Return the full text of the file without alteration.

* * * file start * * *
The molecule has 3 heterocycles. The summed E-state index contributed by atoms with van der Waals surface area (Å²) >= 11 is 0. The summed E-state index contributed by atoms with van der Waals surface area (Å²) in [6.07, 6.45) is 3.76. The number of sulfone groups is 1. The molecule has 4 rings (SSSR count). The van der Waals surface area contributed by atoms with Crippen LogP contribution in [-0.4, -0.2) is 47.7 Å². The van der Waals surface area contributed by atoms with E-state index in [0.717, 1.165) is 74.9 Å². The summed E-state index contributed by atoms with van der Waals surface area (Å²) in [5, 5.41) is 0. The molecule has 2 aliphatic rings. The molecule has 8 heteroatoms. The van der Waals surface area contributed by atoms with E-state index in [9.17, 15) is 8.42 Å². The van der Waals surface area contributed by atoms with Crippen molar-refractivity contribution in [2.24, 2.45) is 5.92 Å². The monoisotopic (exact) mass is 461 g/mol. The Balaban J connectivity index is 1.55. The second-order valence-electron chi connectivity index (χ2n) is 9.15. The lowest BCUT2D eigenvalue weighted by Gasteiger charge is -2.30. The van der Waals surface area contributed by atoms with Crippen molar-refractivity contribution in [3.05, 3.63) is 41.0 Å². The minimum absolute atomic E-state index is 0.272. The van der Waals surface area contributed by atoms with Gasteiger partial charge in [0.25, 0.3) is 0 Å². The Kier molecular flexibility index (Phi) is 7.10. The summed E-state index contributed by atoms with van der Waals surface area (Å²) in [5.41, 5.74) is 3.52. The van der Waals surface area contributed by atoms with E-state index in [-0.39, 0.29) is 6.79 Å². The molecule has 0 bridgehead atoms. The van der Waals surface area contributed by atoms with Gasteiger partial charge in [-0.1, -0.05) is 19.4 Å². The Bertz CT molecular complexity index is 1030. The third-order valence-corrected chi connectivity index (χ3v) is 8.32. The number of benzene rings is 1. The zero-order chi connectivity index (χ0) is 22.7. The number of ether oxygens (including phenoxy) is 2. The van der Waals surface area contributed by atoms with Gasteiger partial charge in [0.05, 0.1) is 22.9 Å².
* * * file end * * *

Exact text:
The molecule has 3 heterocycles. The summed E-state index contributed by atoms with van der Waals surface area (Å²) >= 11 is 0. The summed E-state index contributed by atoms with van der Waals surface area (Å²) in [6.07, 6.45) is 3.76. The number of sulfone groups is 1. The molecule has 4 rings (SSSR count). The van der Waals surface area contributed by atoms with Crippen LogP contribution in [-0.4, -0.2) is 47.7 Å². The van der Waals surface area contributed by atoms with E-state index in [0.717, 1.165) is 74.9 Å². The summed E-state index contributed by atoms with van der Waals surface area (Å²) in [5, 5.41) is 0. The molecule has 2 aliphatic rings. The molecule has 8 heteroatoms. The van der Waals surface area contributed by atoms with E-state index in [9.17, 15) is 8.42 Å². The van der Waals surface area contributed by atoms with Crippen molar-refractivity contribution in [2.24, 2.45) is 5.92 Å². The monoisotopic (exact) mass is 461 g/mol. The Balaban J connectivity index is 1.55. The second-order valence-electron chi connectivity index (χ2n) is 9.15. The lowest BCUT2D eigenvalue weighted by Gasteiger charge is -2.30. The van der Waals surface area contributed by atoms with Crippen molar-refractivity contribution in [3.05, 3.63) is 41.0 Å². The minimum absolute atomic E-state index is 0.272. The van der Waals surface area contributed by atoms with Gasteiger partial charge in [0.25, 0.3) is 0 Å². The Kier molecular flexibility index (Phi) is 7.10. The summed E-state index contributed by atoms with van der Waals surface area (Å²) in [5.41, 5.74) is 3.52. The van der Waals surface area contributed by atoms with E-state index in [-0.39, 0.29) is 6.79 Å². The molecule has 0 bridgehead atoms. The van der Waals surface area contributed by atoms with Gasteiger partial charge in [-0.1, -0.05) is 19.4 Å². The Bertz CT molecular complexity index is 1030. The third-order valence-corrected chi connectivity index (χ3v) is 8.32. The number of benzene rings is 1. The zero-order chi connectivity index (χ0) is 22.7. The number of ether oxygens (including phenoxy) is 2. The van der Waals surface area contributed by atoms with Gasteiger partial charge in [0.05, 0.1) is 22.9 Å².